And when older adults don’t want to talk to their children, it’s often driven by “fear that they’re going to learn the truth about them not being available to them for a variety of reasons,” Loverde adds.

Solo agers — people without spouses, partners, children or other close kin — are not immune from denial but are sometimes more clear-eyed about the need to think ahead, Feldman says. They may be more acutely aware their vulnerability, she says.

Loverde says some people who think they will never be alone are in a different kind of denial: Spouses and friends die, children move away. We all need backup plans, she says.

Underlying much of the denial is a fear of losing independence and the idea that “if I don’t plan, then that’s not going to happen to me,” Feldman says.

Getting past denial to action can relieve a lot of anxiety, Crowley says: “There’s a peace of mind that comes from getting your affairs in order. … There’s never a wrong time to get started. But there’s always a right time. We can’t avoid certain adversities such as illness or injury, but we can prepare for them.”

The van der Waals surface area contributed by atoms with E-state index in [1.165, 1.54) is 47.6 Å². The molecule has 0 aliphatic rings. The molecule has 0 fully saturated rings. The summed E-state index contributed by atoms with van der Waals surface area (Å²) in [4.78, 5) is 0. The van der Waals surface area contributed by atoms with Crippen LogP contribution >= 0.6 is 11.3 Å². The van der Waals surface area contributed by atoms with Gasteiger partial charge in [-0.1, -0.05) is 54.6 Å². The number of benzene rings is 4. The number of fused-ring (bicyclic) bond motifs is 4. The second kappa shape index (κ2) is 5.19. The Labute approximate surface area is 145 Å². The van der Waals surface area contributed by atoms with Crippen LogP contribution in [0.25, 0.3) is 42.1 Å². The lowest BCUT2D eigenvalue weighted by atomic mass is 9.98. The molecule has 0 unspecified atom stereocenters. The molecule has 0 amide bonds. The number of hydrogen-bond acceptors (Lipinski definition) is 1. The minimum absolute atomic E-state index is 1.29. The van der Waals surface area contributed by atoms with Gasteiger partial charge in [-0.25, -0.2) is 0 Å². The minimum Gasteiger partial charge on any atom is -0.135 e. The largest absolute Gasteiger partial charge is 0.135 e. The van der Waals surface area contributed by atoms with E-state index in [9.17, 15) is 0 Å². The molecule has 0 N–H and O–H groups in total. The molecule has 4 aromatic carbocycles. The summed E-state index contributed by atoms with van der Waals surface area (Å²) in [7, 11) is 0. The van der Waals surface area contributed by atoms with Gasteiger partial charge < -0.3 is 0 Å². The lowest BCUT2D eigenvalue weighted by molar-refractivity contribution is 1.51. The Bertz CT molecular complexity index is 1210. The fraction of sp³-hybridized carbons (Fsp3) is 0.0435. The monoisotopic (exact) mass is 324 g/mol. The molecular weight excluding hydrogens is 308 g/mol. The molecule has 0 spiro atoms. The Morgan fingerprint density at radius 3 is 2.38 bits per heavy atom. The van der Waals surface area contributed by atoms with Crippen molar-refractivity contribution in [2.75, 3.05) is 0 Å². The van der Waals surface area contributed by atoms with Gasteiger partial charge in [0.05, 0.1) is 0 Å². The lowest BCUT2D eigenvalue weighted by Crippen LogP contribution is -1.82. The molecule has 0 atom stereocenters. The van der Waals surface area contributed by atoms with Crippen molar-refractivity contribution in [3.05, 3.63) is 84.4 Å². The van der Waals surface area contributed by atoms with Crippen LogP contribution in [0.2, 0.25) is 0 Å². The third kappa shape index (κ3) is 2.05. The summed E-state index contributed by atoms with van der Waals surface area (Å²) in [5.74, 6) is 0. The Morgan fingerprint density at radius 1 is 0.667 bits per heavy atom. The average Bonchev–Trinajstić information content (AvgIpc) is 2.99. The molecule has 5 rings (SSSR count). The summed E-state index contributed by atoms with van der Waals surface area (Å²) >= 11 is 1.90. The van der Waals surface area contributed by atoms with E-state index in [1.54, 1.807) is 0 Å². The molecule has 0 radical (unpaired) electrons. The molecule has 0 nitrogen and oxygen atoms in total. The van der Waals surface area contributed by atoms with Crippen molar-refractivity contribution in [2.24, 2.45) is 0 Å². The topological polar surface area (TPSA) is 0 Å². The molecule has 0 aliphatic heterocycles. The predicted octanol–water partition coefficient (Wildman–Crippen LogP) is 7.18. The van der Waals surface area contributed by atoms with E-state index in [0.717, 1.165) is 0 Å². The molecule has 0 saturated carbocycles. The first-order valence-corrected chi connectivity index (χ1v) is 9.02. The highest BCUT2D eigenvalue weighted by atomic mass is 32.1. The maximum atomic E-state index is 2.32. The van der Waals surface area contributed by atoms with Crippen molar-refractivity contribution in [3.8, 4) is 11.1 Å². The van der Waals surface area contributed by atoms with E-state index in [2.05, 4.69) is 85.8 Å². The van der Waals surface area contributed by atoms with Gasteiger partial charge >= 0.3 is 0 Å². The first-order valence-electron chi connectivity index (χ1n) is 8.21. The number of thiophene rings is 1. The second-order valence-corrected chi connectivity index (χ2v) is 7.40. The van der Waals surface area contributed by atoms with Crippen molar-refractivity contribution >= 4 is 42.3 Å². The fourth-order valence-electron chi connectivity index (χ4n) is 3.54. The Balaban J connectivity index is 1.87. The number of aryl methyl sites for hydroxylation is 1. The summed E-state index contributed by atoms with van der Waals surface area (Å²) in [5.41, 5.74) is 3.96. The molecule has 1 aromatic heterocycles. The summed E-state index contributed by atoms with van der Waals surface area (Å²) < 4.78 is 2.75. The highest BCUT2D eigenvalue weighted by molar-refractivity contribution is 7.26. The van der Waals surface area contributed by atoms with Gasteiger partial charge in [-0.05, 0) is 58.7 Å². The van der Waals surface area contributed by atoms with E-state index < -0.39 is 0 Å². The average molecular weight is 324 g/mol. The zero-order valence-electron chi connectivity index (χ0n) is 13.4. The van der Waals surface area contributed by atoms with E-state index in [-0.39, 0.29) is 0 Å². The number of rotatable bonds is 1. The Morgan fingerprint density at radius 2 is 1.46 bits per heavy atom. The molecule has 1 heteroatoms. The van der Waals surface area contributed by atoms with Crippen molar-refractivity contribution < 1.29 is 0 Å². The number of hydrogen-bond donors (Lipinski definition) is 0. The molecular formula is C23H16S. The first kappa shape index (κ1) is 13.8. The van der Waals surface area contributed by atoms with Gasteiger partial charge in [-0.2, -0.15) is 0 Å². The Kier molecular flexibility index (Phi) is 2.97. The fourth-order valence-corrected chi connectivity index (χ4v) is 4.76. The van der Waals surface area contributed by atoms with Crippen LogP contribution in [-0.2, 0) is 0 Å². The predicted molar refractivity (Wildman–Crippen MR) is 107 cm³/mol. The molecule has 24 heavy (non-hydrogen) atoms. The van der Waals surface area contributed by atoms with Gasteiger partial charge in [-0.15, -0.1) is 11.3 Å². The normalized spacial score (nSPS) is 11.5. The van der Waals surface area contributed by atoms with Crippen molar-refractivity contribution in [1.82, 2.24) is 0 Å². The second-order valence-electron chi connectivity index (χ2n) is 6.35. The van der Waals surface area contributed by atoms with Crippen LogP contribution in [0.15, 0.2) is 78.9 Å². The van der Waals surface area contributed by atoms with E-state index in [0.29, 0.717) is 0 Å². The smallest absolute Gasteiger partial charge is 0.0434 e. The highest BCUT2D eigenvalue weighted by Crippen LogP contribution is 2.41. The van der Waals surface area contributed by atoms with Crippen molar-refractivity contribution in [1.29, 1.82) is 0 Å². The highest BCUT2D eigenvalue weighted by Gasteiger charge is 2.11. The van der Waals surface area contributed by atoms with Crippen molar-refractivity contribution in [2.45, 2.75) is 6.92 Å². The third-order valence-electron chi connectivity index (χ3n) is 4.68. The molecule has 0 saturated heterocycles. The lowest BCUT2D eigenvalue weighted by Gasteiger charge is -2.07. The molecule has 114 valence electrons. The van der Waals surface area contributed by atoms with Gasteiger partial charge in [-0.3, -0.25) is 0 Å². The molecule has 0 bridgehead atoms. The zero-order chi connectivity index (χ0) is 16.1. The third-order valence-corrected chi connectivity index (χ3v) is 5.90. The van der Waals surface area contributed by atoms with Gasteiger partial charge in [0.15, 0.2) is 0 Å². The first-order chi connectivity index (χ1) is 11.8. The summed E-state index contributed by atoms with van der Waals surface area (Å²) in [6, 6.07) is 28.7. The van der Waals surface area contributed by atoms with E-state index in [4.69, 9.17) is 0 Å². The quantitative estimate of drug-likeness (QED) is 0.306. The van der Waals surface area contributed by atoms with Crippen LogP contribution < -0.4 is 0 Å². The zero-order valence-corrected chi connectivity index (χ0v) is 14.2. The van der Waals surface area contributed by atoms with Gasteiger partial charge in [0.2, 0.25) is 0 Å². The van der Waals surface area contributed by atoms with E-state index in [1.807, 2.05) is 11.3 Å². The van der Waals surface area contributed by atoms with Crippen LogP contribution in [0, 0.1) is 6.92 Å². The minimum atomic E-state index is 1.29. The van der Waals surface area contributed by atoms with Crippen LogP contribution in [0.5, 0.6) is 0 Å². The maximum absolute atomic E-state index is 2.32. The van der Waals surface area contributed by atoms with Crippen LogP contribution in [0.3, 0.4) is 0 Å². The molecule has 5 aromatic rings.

Turning Denial Into Action

Ready to start a conversation about long-term care, for yourself or a family member, but don’t know where to start?

You can learn the basics, about services, how to pay for them and how to prepare, at the U.S. government’s website. The site includes tips for anyone, healthy or not, over age 50.

But navigating the emotional terrain of these conversations can be tricky. A few expert tips:

If talking with a reluctant family member, focus on your love and concern, says life care planner Jennifer Crowley: Say that “it would mean a lot if you could just kind of look ahead at some of these things that are worrying you.”

If a loved one still doesn’t want to talk? Ask yourself, “Am I the best person to be having this conversation?” suggests eldercare consultant Joy Loverde. Sometimes, a professional life planner, a trusted doctor or a social worker can help.

Listen to your loved one and respect their choices, even if you don’t agree, Crowley says. If you can make just a little headway, she says, focus on “the basics” — such as essential legal documents that say who will make health and financial decisions if the person becomes incapacitated.